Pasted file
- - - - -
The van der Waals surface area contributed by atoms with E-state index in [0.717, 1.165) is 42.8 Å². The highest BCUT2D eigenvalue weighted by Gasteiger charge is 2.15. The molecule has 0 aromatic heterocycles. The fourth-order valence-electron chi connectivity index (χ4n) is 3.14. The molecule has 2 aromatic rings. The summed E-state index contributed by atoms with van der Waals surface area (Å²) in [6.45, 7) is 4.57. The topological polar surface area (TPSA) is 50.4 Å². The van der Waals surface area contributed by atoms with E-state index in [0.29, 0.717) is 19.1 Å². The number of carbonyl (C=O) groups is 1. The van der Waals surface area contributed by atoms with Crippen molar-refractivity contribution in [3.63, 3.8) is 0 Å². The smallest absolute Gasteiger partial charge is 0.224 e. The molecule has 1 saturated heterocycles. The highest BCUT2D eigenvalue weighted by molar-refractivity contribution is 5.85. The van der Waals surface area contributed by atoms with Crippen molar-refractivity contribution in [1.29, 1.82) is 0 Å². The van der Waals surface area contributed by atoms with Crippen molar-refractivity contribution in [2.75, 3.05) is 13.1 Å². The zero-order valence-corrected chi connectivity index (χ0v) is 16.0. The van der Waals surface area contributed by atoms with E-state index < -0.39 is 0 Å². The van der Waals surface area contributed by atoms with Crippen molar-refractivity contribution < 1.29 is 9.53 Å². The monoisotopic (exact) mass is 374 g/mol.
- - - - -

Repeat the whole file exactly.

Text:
The van der Waals surface area contributed by atoms with E-state index in [0.717, 1.165) is 42.8 Å². The highest BCUT2D eigenvalue weighted by Gasteiger charge is 2.15. The molecule has 0 aromatic heterocycles. The fourth-order valence-electron chi connectivity index (χ4n) is 3.14. The molecule has 2 aromatic rings. The summed E-state index contributed by atoms with van der Waals surface area (Å²) in [6.45, 7) is 4.57. The topological polar surface area (TPSA) is 50.4 Å². The van der Waals surface area contributed by atoms with E-state index in [0.29, 0.717) is 19.1 Å². The number of carbonyl (C=O) groups is 1. The van der Waals surface area contributed by atoms with Crippen molar-refractivity contribution in [3.63, 3.8) is 0 Å². The smallest absolute Gasteiger partial charge is 0.224 e. The molecule has 1 saturated heterocycles. The highest BCUT2D eigenvalue weighted by molar-refractivity contribution is 5.85. The van der Waals surface area contributed by atoms with Crippen molar-refractivity contribution in [1.29, 1.82) is 0 Å². The van der Waals surface area contributed by atoms with Crippen molar-refractivity contribution in [2.75, 3.05) is 13.1 Å². The zero-order valence-corrected chi connectivity index (χ0v) is 16.0. The van der Waals surface area contributed by atoms with E-state index < -0.39 is 0 Å². The van der Waals surface area contributed by atoms with Crippen molar-refractivity contribution < 1.29 is 9.53 Å². The monoisotopic (exact) mass is 374 g/mol.